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Five Ways to Define and Redefine Rare Diseases

Thanks to years of research, advocacy efforts, and awareness campaigns, the spotlight shines more brightly than ever before on rare diseases. More than 7,000 have been identified, dating back to ancient times. They are a diverse group, seemingly defying categorization: widely recognized (hemophilia, Duchenne muscular dystrophy) or less well known (Fabry disease, Gaucher disease); affecting heart, blood, lungs, or bones; presenting at birth or first appearing in adulthood; impacting a single system in the body or multiple organs. While the threads that connect them can be challenging ones – frequent misdiagnosis, financial burdens, lack of approved drugs – remarkable advances in therapeutics, treatment, and care have occurred in the last decade. The following are five ways rare diseases continue to be defined and redefined, with the ultimate hope of evolving from ‘rare diseases’ to ‘treatable’ to ‘cured diseases.’

1) Defining rare diseases by prevalence is not an exact science because the numbers are categorized differently globally.

  • In the U.S., a rare disease is defined as one that affects less than 200,000 Americans.That category contains the “ultra-rare” disease group of conditions for which there is no single accepted definition currently.2
  • In the European Union, a rare disease is a condition with a prevalence of 5 in 10,000 people or fewer. Here, a disease is defined as “ultra-rare” if it affects one person per 50,000 people, or fewer than 20 patients per million of population.2
  • In Japan, a disease is considered rare if it affects less than 50,000 people in the country or has a prevalence of less than one in 2,500 people.3
  • However it is defined, the numbers account for more than 300 million patients with rare diseases worldwide. As summed up succinctly by Orphanet: “Rare diseases are rare, but rare disease patients are numerous.”4

2) Rare diseases are challenging to define by origin, as multiple causes and factors have been identified.

  • While 80% or more of rare diseases are genetic, they can result from a single gene, as in alpha-1 antitrypsin deficiency; multiple genes, as in Williams-Beuren syndrome; they can be inherited or result from a chance mutation. Different variants in the same gene may also cause other rare diseases, e.g., variants in the PIK3CA gene are associated with Klippel–Trenaunay syndrome, the megalencephaly–capillary malformation syndrome, several cancers, and malformation syndromes.5
  • Infections can also cause rare diseases; exposure to toxic substances, such as asbestos, cadmium, chromium, phosphine, or formaldehyde; nutritional deficiencies; injuries; adverse effects of treatment, and many others.6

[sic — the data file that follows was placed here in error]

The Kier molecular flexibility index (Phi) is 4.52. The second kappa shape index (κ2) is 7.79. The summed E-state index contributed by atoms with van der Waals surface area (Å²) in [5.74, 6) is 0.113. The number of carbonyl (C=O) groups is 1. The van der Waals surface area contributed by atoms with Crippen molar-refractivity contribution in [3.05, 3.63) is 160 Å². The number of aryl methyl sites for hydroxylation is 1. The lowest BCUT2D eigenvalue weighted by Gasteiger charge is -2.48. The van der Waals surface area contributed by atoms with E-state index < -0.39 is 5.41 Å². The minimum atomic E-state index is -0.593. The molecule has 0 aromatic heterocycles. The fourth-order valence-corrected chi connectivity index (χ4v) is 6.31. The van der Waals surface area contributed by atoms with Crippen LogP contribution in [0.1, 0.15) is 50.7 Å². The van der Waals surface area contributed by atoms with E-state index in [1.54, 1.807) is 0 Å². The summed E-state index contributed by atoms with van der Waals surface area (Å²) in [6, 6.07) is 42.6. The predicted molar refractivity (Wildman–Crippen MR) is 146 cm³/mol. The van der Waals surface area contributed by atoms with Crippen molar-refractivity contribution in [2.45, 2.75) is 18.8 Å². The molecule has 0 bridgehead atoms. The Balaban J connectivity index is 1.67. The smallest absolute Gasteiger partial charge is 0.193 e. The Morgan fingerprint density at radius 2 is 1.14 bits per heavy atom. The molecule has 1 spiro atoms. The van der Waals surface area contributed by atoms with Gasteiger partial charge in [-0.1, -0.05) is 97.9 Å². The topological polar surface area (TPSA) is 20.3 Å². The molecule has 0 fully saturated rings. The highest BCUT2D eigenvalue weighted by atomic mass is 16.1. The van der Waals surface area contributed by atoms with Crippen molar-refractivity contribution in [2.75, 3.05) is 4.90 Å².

• The same disease can be inherited or acquired due to toxic exposure. For example, some forms of aplastic anemia, such as Fanconi anemia, can be inherited but are more often caused by toxic exposure (benzene, chloramphenicol), an infection (hepatitis, herpes virus), radiation or chemotherapy, or another disease (rheumatoid arthritis).7
  • The exact cause of some other rare diseases remains unknown. For example, although Gorham-Stout disease, an extremely rare bone disorder, was identified years ago, no environmental, immunological or genetic risk factors have been identified, and most cases occur randomly.8

3) Less than 10% of rare diseases have an FDA-approved treatment, but research is robust.9

  • A growing pipeline of new pharmaceuticals, including gene therapies, promises to change this statistic in the coming decade. In 2021, orphan drugs accounted for 52% of all novel drugs approved by the FDA; in 2020, 58%.
  • An added boost to research is increasing recognition that the genetic pathways of rare diseases can also be seen in more common diseases, shedding light on the entire disease process.10
  • As distinguished English physician Dr. William Harvey noted in 1657, “… There is no better way to advance the proper practice of medicine than to give our minds to the discovery of the usual law of nature, by careful investigation of cases of rarer forms of diseases.”

4) Rare diseases are difficult to diagnose.

  • Despite increased awareness of rare diseases, the average time needed to receive an accurate diagnosis for most patients is six years after the onset of symptoms.11

  • Patients frequently need to see multiple providers to obtain a diagnosis, which is often impacted by limited diagnostic tools, misdiagnoses, and related obstacles.12

5) The cost of treating and caring for patients with a rare disease is substantial.

  • Medications developed specifically to treat rare diseases can cost families tens or hundreds of thousands of dollars each year. Many rare conditions are diagnosed in childhood and continue to affect individuals for decades.7
  • Estimated costs for people with rare diseases are multiple times higher than costs for people without those diseases. Studies estimate that the U.S.’s total cost for rare diseases is $966 billion, including direct medical expenses (e.g., drugs, doctor visits) and other nonmedical and indirect costs (e.g., loss of income).13

Orsini Specialty Pharmacy provides comprehensive and compassionate care for patients with rare diseases and complex conditions. Our high-touch care model centers around experienced, therapy-specific teams who deliver personalized patient care. Learn more about Orsini’s essential services for rare and complex disease therapies and our dedicated support for physicians, manufacturers, payors, and patients.